Her work and contribution to the nursing profession and medical care started thereof.
As a reformist and a nurse, she became active in reforming the laws for the poor and was adamant in changing the conditions of the abysmal infirmaries or hospitals of that time. Among her most famous contribution was at the Crimean War. Ford (n.d.) discloses that Nightingale together with a group of nurses headed on to Turkey to help in the terrible conditions of the wounded British soldiers. With Nightingale's leadership, the nurses worked relentlessly to improve the living conditions of the wounded soldiers. It was in that same time that she was famously dubbed as "The Lady with the Lamp" by the British soldiers as she worked day in and day out to help them. She was also the first person to use statistics in the medical studies such as the high child mortality of those times.
Nursing theories are the concepts and theories behind the nursing practice. Technically, Florence Nightingale never constructed a nursing theory, but her works and journals during her lifetime were treated by her predecessors as such. Her contemplations and deliberations on the apt standards of nursing were exquisitely described in her work entitled "Notes on Nursing: What it is and what it is not."
Here, Nightingale's (1860) theory on nursing evolves around the concept that the patient's recovery is highly related to the conditions of his environment. The environment of a patient has a direct effect on his recovery or his deterioration. According to Nightingale, "Nature alone cures." With that she stresses on the healing properties of the physical environment of the patient; fresh air, light, warmth, cleanliness and a suitable diet. The environment not only refers to the physical aspect but also to the psychological and social environment surrounding the patient.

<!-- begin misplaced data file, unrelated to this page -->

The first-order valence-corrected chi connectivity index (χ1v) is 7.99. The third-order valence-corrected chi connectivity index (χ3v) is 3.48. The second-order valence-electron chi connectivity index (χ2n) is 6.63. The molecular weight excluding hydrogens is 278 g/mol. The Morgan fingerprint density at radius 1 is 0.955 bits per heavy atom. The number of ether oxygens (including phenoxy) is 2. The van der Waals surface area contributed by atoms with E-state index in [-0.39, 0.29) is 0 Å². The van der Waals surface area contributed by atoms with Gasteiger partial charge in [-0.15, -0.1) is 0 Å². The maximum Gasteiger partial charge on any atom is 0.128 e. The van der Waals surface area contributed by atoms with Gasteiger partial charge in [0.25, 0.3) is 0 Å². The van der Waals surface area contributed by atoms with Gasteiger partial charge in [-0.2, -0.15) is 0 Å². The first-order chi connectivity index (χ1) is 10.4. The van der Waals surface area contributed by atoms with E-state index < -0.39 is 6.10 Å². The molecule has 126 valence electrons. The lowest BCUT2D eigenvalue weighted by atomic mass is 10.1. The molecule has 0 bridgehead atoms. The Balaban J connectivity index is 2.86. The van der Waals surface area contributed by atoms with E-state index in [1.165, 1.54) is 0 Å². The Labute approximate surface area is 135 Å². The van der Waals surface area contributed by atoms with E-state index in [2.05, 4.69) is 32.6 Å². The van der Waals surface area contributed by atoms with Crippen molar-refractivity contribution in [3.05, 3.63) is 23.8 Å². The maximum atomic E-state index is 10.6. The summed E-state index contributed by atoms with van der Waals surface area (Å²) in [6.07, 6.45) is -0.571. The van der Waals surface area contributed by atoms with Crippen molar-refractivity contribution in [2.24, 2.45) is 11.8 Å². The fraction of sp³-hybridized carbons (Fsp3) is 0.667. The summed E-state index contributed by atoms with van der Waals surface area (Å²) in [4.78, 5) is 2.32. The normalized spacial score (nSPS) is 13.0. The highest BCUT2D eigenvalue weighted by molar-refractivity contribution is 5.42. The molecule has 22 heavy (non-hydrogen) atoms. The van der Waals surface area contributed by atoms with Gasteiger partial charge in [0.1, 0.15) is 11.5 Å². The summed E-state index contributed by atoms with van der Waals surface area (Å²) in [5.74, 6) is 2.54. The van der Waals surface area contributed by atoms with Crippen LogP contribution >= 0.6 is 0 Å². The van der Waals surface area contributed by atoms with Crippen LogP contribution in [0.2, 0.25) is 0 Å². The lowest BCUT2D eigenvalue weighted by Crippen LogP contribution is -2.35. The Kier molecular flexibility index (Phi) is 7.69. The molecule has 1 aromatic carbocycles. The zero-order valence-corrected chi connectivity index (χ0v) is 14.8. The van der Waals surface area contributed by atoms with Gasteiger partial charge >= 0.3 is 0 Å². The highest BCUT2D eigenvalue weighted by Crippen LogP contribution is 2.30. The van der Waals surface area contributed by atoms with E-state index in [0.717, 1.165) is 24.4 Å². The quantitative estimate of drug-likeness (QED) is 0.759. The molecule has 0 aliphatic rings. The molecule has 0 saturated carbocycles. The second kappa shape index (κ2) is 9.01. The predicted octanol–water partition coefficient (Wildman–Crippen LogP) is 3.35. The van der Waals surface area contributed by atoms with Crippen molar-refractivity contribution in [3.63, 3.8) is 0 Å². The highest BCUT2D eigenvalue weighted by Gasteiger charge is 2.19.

Healthy communication with the patient and healthy environment keeps the patient's mind active and stimulated. Here Nightingale stresses that communication should be soothing and a form of therapeutic aid to the patient's suffering. How the nurses interact with the patient, may it be verbally or non-verbally also plays a role in the patient's recovery. They were to give comfort and ease the patient's suffering. She adds that there is a need for social awareness or social education on the disease of the patient, his family or the immediate people of that environment.
The primary purpose of Florence Nightingale's nursing theory is to give nursing professionals indications on how to be effective in their chosen career. That is, nurses are there to control the environment and give the patients their basic needs to aid patients in their healing process and achieving their former strength. Nurses are not only to be focused on controlling the environment for the patient, but also in disseminating helpful information about the important aspects of the disease to the patient, the family and immediate community.
Within Nightingale's nursing theory are the assumptions that are significant to applying the theory. First and foremost, Nightingale stresses on the need to understand that a disease is a reparative process. An inflicted goes through the natural healing process and those sufferings are indications of the body healing itself. The patient then